In this continuing series of harvest images, here are a couple sights in the cellar from pressing red fermenations of Syrah and Pinot Noir. The process is fairly straightforward, use a pump to drain any wine that comes freely from the tank.Then, to unlock the rest of the wine still soaked in the skins, we must get inside the fermenters and dig out the fermented grapes, place them into our press, and gently squeeze the remaining wine.
All of this takes several hours per tank (thanks to all the necessary cleaning!) and generally one yields about 2.5 barrels per ton of grapes fermented. We are starting to fill up the cellar now!
During fermentation, the massive production of carbon dioxide sends the skins and stems we leave in red wine ferments floating to the top (pictured left). All those elements have goodness that we want to extract from them and as a result we need to work to submerge and mix them with the warm Syrah, or Pinot, or whatever it is. One could use a pump to pull from the bottom of a tank and spray the wine over the skins, or one could “punch down” the stems with a long plunger. We do both.
Standing above the fermentation you simply work to puncture the “cap” floating on top and submerge all those great skins. During the peak of the fermentation this is much more difficult than toward the end when the carbon dioxide production as slowed considerably. We have also posted a video here of this process.
One increasingly common practice at harvest is the night pick. Night harvest are really a win win for vineyard and winery. That is of course if you exlude the fact that all parties involved lose sleep, but we lose so much sleep anyway during harvest than another few hours doesn’t seem to matter.
I think vineyard workers enjoy night harvest because they can pick more in a day and harvest at cooler temperatures. Vineyard managers enjoy this as well because cooler weather improves labor effeciency, but over and above that their clients are generally happier with night harvests. Why might that be?
We enjoy night harvest because the fruit arrives cold and early. Cold is important because controlling and predicting fermentation temperature is very important for native ferments, and extraction of all those components that lead to the wonder texture of Donelan Wines. Additionally, cold fruit doesn’t ferment readily decreasing the risk of volatile acidity development in juicy grapes. When the fruit is early it sets up our day much better and we are able to accomplish much more in a day with the chance, the chance, of seeing our families at night!
Sure, you’ve imagined what it must be like to be in a wine growing valley during harvest, but what does it really look like? One common sight besides vines filled with Charonnay, Pinot Noir and Syrah: dirty cars. Wine growers drive from vineyard to vineyard collecting grapes to taste and analyze for ripeness. With no time and plenty of dirt, our cars often look like this:
Then of course, there are the contents of the car: flagging tap, sun hats, nice clothes for dinner with a customer, zip lock bags to hold grapes, pruning shears, etc., etc., etc.:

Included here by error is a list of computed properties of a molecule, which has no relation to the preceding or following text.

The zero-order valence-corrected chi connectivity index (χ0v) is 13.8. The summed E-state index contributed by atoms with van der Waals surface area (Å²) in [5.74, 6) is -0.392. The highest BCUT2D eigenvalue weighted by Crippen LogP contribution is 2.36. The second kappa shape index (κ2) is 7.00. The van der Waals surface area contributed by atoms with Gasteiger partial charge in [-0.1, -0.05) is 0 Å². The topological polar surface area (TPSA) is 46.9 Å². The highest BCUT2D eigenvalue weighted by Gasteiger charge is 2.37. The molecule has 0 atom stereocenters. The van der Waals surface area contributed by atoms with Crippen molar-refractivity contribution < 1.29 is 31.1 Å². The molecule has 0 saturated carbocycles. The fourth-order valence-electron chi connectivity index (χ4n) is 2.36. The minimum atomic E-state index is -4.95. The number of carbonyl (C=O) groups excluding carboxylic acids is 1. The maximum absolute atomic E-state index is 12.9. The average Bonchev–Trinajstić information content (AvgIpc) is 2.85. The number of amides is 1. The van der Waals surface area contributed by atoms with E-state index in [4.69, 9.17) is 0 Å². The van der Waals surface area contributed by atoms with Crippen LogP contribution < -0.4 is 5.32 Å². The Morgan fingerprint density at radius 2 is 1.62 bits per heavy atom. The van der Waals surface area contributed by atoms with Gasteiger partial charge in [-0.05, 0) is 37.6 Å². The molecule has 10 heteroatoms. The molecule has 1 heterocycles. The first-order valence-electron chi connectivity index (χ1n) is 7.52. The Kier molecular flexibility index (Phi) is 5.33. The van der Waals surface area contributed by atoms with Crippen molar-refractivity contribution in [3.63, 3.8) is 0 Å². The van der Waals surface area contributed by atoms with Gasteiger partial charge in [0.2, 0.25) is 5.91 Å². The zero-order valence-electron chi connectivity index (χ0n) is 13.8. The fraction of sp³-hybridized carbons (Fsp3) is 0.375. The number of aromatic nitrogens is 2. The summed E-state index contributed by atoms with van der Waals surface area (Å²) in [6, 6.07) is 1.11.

As we walk the vineyard we taste, examine seed color (general browness means general goodness), chew on the skins (how do the tannins change?), and get a gut feel for overall flavor. Then of course we bring the grapes back to the winery to examine sugar and acid to compliment our impressions by taste:
The 2012 Harvest is here! We are beginning to harvest our first Pinot Noir of the season. In this video our winemaker Tyler Thomas describes the approach behind our Two Brothers Pinot Noir. Enjoy!
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It takes a lot of hand work to make great wine. Excellent vineyards, sensible decisions, time, cuts, and bruises all help deliver that Donelan goodness. As a new season begins to enter full swing we offer this reflection on the purple hands that handled the 2011 vintage. Enjoy!
Music with permission of New Jerusalem Music
After Donelan wine grapes are plucked from the vine, then what? This video highlights our approach to the fruit once it arrives in the winery.
Video is a production of Donelan Wines and Smiliing Tiger Video
Dear Harvest Widows and Widowers,
I love fermenting stuff. Wine, beer, bread; fermenting stuff is wonderful. There is almost nothing like wine, a beverage that ties you to a season, a place, and people whose hands are purple. Spending all season thinking of weather, soil, vine physiology, taste, and quality culminates in one harvest – one shot to get it all right.
Then it begins: the transformation takes place. This transformation is one of the most exciting parts of our craft: creating a beverage that tastes nothing like its original material. The cellar goes from smelling like wet concrete and stainless steel to smelling like fermented goodness. Floral, fruity notes waft through the air, everyone has an extra glint in their eye and spring in their step. We walk, we glide, we move as if on air as the excitement of participating in the transformative process of making wine lifts our spirits and minds.
But that is not all that lifts us. Fermenting stuff comes with a cost, and the burden Continue reading